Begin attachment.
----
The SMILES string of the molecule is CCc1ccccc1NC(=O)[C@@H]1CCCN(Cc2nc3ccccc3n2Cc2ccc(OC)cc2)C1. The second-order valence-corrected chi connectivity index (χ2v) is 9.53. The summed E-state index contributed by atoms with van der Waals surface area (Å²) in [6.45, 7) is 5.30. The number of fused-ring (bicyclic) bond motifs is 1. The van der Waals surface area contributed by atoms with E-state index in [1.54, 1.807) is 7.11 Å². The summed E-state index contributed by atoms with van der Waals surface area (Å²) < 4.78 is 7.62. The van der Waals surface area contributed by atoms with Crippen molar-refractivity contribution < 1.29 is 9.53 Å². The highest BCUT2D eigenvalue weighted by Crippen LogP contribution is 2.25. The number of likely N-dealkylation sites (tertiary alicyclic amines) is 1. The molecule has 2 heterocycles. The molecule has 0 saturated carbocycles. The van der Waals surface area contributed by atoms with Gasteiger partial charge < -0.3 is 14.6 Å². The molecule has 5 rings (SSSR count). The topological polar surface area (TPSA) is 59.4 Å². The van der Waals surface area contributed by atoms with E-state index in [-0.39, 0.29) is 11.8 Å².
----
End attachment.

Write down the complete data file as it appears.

The SMILES string of the molecule is CCc1ccccc1NC(=O)[C@@H]1CCCN(Cc2nc3ccccc3n2Cc2ccc(OC)cc2)C1. The second-order valence-corrected chi connectivity index (χ2v) is 9.53. The summed E-state index contributed by atoms with van der Waals surface area (Å²) in [6.45, 7) is 5.30. The number of fused-ring (bicyclic) bond motifs is 1. The van der Waals surface area contributed by atoms with E-state index in [1.54, 1.807) is 7.11 Å². The summed E-state index contributed by atoms with van der Waals surface area (Å²) < 4.78 is 7.62. The van der Waals surface area contributed by atoms with Crippen molar-refractivity contribution < 1.29 is 9.53 Å². The highest BCUT2D eigenvalue weighted by Crippen LogP contribution is 2.25. The number of likely N-dealkylation sites (tertiary alicyclic amines) is 1. The molecule has 2 heterocycles. The molecule has 0 saturated carbocycles. The van der Waals surface area contributed by atoms with Gasteiger partial charge < -0.3 is 14.6 Å². The molecule has 5 rings (SSSR count). The topological polar surface area (TPSA) is 59.4 Å². The van der Waals surface area contributed by atoms with E-state index in [-0.39, 0.29) is 11.8 Å².